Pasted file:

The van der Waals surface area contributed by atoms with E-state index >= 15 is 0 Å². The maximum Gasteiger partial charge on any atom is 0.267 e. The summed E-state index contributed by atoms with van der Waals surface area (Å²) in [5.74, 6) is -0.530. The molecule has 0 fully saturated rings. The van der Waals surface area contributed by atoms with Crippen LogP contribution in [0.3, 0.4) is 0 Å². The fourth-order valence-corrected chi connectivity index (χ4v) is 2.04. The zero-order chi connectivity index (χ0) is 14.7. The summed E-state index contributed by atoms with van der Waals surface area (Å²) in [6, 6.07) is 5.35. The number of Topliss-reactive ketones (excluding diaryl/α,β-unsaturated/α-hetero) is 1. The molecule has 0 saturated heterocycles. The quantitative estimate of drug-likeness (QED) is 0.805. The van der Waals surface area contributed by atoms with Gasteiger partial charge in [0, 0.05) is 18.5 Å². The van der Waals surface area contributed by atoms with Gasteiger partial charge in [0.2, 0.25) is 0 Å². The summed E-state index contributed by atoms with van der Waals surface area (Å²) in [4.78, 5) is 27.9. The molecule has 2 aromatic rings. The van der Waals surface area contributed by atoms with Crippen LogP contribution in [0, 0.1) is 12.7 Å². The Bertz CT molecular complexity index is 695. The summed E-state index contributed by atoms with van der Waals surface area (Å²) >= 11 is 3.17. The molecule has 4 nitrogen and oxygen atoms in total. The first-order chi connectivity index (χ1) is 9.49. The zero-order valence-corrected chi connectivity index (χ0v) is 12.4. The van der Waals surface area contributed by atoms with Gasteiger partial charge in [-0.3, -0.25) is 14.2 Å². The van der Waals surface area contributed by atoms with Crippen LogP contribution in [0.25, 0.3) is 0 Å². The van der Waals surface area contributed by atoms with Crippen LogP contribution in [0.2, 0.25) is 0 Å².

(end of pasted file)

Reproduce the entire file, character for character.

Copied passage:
The van der Waals surface area contributed by atoms with E-state index >= 15 is 0 Å². The maximum Gasteiger partial charge on any atom is 0.267 e. The summed E-state index contributed by atoms with van der Waals surface area (Å²) in [5.74, 6) is -0.530. The molecule has 0 fully saturated rings. The van der Waals surface area contributed by atoms with Crippen LogP contribution in [0.3, 0.4) is 0 Å². The fourth-order valence-corrected chi connectivity index (χ4v) is 2.04. The zero-order chi connectivity index (χ0) is 14.7. The summed E-state index contributed by atoms with van der Waals surface area (Å²) in [6, 6.07) is 5.35. The number of Topliss-reactive ketones (excluding diaryl/α,β-unsaturated/α-hetero) is 1. The molecule has 0 saturated heterocycles. The quantitative estimate of drug-likeness (QED) is 0.805. The van der Waals surface area contributed by atoms with Gasteiger partial charge in [0, 0.05) is 18.5 Å². The van der Waals surface area contributed by atoms with Gasteiger partial charge in [0.2, 0.25) is 0 Å². The summed E-state index contributed by atoms with van der Waals surface area (Å²) in [4.78, 5) is 27.9. The molecule has 2 aromatic rings. The van der Waals surface area contributed by atoms with Crippen LogP contribution in [0, 0.1) is 12.7 Å². The Bertz CT molecular complexity index is 695. The summed E-state index contributed by atoms with van der Waals surface area (Å²) >= 11 is 3.17. The molecule has 4 nitrogen and oxygen atoms in total. The first-order chi connectivity index (χ1) is 9.49. The zero-order valence-corrected chi connectivity index (χ0v) is 12.4. The van der Waals surface area contributed by atoms with Gasteiger partial charge in [-0.3, -0.25) is 14.2 Å². The van der Waals surface area contributed by atoms with Crippen LogP contribution in [0.25, 0.3) is 0 Å². The van der Waals surface area contributed by atoms with Crippen LogP contribution in [0.2, 0.25) is 0 Å².